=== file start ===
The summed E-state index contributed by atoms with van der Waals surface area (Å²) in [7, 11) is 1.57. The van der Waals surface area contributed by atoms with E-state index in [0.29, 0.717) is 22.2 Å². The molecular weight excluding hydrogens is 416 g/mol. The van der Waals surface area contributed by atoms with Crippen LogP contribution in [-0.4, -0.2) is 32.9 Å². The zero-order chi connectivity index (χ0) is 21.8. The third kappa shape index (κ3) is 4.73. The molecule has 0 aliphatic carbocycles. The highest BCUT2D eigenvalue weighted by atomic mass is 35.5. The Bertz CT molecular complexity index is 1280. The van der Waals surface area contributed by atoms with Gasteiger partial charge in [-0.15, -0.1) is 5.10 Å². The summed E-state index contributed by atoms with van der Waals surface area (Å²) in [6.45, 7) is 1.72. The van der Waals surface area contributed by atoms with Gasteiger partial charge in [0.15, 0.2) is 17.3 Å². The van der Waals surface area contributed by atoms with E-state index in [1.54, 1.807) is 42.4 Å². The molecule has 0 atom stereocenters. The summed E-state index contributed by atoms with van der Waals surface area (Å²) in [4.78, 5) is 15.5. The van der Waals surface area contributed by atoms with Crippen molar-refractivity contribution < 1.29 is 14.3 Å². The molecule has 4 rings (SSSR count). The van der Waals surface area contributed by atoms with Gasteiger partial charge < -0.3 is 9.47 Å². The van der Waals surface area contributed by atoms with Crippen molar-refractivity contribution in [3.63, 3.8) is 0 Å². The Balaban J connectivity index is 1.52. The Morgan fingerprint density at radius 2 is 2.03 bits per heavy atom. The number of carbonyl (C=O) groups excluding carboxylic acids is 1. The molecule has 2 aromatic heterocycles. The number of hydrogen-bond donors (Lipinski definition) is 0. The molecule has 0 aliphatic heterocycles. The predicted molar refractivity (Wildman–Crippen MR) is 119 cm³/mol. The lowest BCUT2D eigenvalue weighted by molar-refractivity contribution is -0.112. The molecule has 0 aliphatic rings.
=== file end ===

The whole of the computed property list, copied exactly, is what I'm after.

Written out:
The summed E-state index contributed by atoms with van der Waals surface area (Å²) in [7, 11) is 1.57. The van der Waals surface area contributed by atoms with E-state index in [0.29, 0.717) is 22.2 Å². The molecular weight excluding hydrogens is 416 g/mol. The van der Waals surface area contributed by atoms with Crippen LogP contribution in [-0.4, -0.2) is 32.9 Å². The zero-order chi connectivity index (χ0) is 21.8. The third kappa shape index (κ3) is 4.73. The molecule has 0 aliphatic carbocycles. The highest BCUT2D eigenvalue weighted by atomic mass is 35.5. The Bertz CT molecular complexity index is 1280. The van der Waals surface area contributed by atoms with Gasteiger partial charge in [-0.15, -0.1) is 5.10 Å². The summed E-state index contributed by atoms with van der Waals surface area (Å²) in [6.45, 7) is 1.72. The van der Waals surface area contributed by atoms with Gasteiger partial charge in [0.15, 0.2) is 17.3 Å². The van der Waals surface area contributed by atoms with E-state index in [1.54, 1.807) is 42.4 Å². The molecule has 0 atom stereocenters. The summed E-state index contributed by atoms with van der Waals surface area (Å²) in [4.78, 5) is 15.5. The van der Waals surface area contributed by atoms with Crippen molar-refractivity contribution < 1.29 is 14.3 Å². The molecule has 4 rings (SSSR count). The van der Waals surface area contributed by atoms with Gasteiger partial charge < -0.3 is 9.47 Å². The van der Waals surface area contributed by atoms with Crippen molar-refractivity contribution in [3.63, 3.8) is 0 Å². The Balaban J connectivity index is 1.52. The Morgan fingerprint density at radius 2 is 2.03 bits per heavy atom. The number of carbonyl (C=O) groups excluding carboxylic acids is 1. The molecule has 2 aromatic heterocycles. The number of hydrogen-bond donors (Lipinski definition) is 0. The molecule has 0 aliphatic heterocycles. The predicted molar refractivity (Wildman–Crippen MR) is 119 cm³/mol. The lowest BCUT2D eigenvalue weighted by molar-refractivity contribution is -0.112. The molecule has 0 aliphatic rings.